To the editor: Betty Brink’s April 18 story “Death by Indifference” is appropriately titled. She’s been the consummate crusader for justice for inmates at the Carswell facility since 1999. She has written updates and tried to draw attention to the problem to motivate changes at the Carswell chamber of horrors. Getting sentenced to prison is one thing, but it shouldn’t be a potential death-row affair. Such de facto denial-delay of treatment for inmates, as Ms. Brink wrote about, has become the coup de grace for many of those sentenced to Carswell.

Our elected officials must suffer from narcosis to be able to remain so uninterested in the machinations at Carswell, which has virtually become a killing field. The horror stories are enough to cause apoplexy.

Since some officials have a do-nothing attitude, let’s vote the incumbents out of a job. At least that would be a partial quid pro quo for all the things their legislative hands could have done.


Delores Raikes

Fort Worth


To the editor: Senior journalist Betty Brink’s update on Carswell, our “favorite” prison hospital for women, certainly shows her perseverance. This has been her mission, to get closure and justice for inmates, and she has kept the issue in the limelight, hoping for legislative action in lieu of silence and deaf ears. The repeated medical and psychological abuse of inmates, as well as the rapes, have been well chronicled by Ms. Brink. For her efforts she deserves many accolades.

I wonder how the men are treated in prison medical facilities. Is the abuse an anomaly reserved for women? Is it only women who are virtually terrorized by guards and the system itself?

Kathy Rimm

Fort Worth


To the editor: Betty Brink’s “Death by Indifference,” like prior Fort Worth Weekly critiques on the subject, leads one to conclude that inhumane conditions at the Federal Medical Center for female inmates at Carswell warrants a substantive investigation. The story evokes sympathy, but that’s in large part due to its abundance of sympathy-evoking facts.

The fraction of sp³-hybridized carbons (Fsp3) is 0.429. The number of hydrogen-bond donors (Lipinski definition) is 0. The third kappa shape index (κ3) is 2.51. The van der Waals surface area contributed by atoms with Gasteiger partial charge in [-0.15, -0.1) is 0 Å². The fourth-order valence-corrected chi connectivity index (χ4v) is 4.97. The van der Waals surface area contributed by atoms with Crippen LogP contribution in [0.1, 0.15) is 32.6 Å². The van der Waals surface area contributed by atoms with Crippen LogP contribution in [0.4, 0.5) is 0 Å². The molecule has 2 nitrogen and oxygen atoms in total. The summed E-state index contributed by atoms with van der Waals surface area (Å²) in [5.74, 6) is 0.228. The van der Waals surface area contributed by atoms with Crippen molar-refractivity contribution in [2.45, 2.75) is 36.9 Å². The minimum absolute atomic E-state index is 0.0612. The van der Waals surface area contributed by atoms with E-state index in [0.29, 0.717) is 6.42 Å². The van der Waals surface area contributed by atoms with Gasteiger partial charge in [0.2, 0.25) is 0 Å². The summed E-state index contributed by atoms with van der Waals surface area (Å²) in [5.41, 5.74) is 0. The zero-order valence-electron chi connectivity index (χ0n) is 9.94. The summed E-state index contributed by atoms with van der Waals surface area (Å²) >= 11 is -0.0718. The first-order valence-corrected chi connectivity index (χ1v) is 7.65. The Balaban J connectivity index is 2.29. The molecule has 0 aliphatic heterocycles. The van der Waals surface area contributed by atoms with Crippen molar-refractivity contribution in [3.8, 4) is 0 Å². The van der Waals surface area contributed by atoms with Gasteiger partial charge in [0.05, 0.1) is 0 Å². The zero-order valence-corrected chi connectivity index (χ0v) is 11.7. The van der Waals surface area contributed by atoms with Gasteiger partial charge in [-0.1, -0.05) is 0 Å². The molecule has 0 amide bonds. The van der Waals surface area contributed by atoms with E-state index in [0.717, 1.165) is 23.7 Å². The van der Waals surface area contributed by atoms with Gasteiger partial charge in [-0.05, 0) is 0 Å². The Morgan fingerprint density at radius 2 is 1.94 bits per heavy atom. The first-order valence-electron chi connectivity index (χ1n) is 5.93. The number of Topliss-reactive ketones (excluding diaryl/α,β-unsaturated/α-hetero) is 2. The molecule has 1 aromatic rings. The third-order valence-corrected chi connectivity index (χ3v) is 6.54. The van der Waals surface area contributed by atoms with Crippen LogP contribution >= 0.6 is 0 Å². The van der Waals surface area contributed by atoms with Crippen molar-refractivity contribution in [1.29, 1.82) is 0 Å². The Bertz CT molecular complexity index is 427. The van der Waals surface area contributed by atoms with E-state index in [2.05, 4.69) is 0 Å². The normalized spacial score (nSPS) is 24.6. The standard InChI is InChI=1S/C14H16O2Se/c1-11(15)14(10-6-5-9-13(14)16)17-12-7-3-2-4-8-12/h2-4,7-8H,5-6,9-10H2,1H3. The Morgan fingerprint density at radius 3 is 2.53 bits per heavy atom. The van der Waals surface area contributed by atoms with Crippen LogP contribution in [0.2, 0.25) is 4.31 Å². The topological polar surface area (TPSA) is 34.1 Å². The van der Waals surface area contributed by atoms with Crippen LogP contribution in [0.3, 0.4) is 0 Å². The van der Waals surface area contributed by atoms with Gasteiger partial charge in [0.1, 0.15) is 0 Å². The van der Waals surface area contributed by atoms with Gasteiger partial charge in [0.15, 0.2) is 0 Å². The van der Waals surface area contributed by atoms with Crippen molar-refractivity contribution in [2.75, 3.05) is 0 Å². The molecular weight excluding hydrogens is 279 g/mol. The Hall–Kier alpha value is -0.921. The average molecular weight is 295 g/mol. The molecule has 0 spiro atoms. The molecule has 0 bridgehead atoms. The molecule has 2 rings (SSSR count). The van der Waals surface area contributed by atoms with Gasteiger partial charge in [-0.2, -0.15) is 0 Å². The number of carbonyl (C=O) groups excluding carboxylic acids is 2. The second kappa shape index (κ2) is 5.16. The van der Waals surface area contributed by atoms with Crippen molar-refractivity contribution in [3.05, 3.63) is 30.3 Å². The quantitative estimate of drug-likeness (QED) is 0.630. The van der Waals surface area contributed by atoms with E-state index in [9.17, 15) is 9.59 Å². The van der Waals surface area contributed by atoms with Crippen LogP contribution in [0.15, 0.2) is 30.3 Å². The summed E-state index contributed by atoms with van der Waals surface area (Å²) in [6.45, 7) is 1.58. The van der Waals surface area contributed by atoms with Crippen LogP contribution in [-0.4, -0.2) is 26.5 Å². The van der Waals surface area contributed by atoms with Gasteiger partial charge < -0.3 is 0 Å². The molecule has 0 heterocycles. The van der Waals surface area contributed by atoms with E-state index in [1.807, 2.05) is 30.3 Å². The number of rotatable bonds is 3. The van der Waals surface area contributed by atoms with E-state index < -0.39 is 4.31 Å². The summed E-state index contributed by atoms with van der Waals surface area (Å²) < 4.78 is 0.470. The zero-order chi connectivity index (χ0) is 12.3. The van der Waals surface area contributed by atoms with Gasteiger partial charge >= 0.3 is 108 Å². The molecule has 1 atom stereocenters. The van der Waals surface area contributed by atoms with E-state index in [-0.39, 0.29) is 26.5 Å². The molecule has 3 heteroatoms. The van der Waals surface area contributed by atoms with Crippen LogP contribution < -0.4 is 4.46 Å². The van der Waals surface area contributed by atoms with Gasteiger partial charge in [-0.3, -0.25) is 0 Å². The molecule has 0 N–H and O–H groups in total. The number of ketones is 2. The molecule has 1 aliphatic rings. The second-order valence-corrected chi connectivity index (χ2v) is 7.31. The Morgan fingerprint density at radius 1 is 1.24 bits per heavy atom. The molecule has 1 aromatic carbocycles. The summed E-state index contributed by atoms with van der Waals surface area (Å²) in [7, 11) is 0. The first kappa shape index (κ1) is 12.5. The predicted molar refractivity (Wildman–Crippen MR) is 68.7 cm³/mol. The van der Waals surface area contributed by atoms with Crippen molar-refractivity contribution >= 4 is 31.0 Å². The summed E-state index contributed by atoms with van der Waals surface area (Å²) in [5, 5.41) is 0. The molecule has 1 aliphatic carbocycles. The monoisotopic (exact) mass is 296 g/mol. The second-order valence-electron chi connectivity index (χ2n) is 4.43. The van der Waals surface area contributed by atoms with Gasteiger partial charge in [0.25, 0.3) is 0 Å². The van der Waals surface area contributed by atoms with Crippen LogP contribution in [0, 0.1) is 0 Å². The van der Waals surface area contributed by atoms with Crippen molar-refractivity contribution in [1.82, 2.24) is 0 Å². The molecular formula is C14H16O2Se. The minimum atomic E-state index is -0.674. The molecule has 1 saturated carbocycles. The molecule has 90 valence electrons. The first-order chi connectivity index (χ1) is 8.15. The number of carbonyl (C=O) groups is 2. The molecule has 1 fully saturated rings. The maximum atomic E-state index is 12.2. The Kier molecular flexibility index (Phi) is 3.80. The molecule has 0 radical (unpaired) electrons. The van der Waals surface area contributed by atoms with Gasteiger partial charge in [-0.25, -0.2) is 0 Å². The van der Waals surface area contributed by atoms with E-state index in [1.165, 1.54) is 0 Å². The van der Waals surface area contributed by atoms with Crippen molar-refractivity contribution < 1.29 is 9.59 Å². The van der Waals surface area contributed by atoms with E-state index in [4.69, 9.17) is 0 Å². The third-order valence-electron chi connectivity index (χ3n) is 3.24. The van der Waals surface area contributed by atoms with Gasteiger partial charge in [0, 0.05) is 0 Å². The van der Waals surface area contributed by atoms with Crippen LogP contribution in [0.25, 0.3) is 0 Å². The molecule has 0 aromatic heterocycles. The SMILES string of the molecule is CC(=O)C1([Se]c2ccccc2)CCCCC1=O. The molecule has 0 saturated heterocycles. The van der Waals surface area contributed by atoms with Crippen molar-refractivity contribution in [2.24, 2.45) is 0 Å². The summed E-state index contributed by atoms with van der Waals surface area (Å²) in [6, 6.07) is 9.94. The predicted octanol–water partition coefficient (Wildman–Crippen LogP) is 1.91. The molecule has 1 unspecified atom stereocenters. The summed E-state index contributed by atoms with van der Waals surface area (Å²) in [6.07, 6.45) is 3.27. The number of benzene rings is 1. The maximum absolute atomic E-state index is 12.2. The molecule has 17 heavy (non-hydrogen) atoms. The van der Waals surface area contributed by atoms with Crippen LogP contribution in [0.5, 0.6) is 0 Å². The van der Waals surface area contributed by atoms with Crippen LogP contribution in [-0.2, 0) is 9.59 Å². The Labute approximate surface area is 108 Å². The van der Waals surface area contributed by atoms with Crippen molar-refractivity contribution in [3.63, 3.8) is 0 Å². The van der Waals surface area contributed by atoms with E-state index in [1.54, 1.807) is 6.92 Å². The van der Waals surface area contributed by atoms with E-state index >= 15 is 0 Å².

According to the story, Loukeithia Felts became a crack addict. She was later doused with lighter fluid and set afire by a crack dealer who believed she’d stolen his drugs. Cruel, certainly, but one wouldn’t expect to find sensitivity in a crack dealer. Then she robbed a bank, and police easily identified her because of her burn scars.

Ms. Felts made “poor choices,” her mother says, but the story omits any accounting of the societal costs of her choices. From the tenor of the article, I would conclude that Felts contributed little to support her child; that the taxpayer paid the cost of prosecuting, defending, and incarcerating her; and that the taxpayer bore the expense of her extensive medical needs. I believe that if the story had accounted for these expenses and who paid them, many readers would be less sorry about her plight.

John R. Stoutimore

Fort Worth


Trifecta of Greed

To the editor: The Weekly’s April 11 stories, “Playing Nice,” Static, and “Your Land is My Land” constituted a trifecta of what’s wrong with the system that allows lobbyists and their money to take precedence in respect to gas wells, drilling,  and getting special prerogatives to protect themselves. To hell with folks’ health and the pollution of our environment.

With our turncoat former city officials, mayors Ken Barr and Mike Moncrief and environmental manager Brian Boerner, all in the hands and pockets of the gas industry, it just shows how money talks.

The eminent domain and condemnation loopholes that allow gas companies to virtually steal your land need to be legislated out of existence. I admire the Crawfords’ resolve and endurance in getting the publicity their cause warrants. Peter Gorman wrote an excellent piece about a situation that is due to become a cause célèbre.

James Canup

Fort Worth